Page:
4. Sourcing and Scheduling in Advance.
As the design is set, procurement becomes a key factor in the design calendar.
You need to allow plenty of time for ordering plants and materials as there can be long lead times (and then plan where they will be stored until ready to be planted). At HollandGreen, while we always look to source from local and British suppliers, there may be certain trees and shrubs that come from Europe or further afield, depending on the scheme. Outdoor furniture is also best sourced early in the year in case of long lead times before the summer.
Many spring bulbs and rootball plants can be more cost effective when sourced during the winter months, as well as offering a much wider selection of varieties to choose from.
5. Hard Landscaping and the Build.
Now the construction work on the garden can begin, it all starts to become very real and exciting. As the hard landscaping and construction stages get going, so do the diggers meaning lots of hard graft and, inevitably, lots of mud! Obviously it takes time to lay out and put in paths, water features, drainage systems, patios and pools, and it’s much better to get these down in the winter and early spring.
If your landscape designer is overseeing the build, they will project manage the logistics, timelines, and scheduling with the myriad of different contractors and suppliers.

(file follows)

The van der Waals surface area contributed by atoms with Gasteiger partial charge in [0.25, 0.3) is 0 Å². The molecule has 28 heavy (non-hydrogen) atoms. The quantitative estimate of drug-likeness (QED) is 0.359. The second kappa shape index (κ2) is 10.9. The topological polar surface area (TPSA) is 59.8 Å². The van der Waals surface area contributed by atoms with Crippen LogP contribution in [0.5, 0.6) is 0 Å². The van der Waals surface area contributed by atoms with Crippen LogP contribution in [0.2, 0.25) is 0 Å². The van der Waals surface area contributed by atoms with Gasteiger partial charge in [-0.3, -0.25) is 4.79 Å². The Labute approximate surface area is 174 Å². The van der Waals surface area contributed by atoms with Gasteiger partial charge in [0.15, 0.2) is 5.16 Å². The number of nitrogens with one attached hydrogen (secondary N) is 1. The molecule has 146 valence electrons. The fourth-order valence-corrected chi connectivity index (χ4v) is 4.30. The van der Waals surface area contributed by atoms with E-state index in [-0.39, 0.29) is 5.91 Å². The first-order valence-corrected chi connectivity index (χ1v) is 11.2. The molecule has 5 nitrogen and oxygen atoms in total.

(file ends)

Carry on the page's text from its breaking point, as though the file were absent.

6. Planting Schemes for Summer and Beyond.
Finally, it’s time to commence the planting which is when the garden really starts to come alive. Your new planting will frame the surrounding context of the hard landscaping and come summer, provide colour, atmosphere, movement and interest.
Completing the planting of trees and hedges before the summer gives them plenty of time to settle and establish with minimal stress before the weather heats up.
Selecting plants that bring out the best in each other throughout the changing seasons while also supporting biodiversity and complimenting your home should be the objective. This will have been considered and worked through with you during the design stages, so now it’s simply a question of careful planting to allow them to establish, giving each variety the right space, light and nutrients they require to ensure their long life and health of your garden.
Your garden design project has come to life. Now, finally, you will be able to sit back with your Pimms and enjoy your amazing new garden through the balmy summer days and evenings……
Whether you’re looking to transform your outdoor space or design an imaginative new build home or extension that links seamlessly to the surrounding grounds, we can work with you to create a space that is unique to your property and lifestyle.
As a Studio of architects, interior designers & landscape designers, we bring award-winning projects to life while taking a seamless and holistic approach to each design.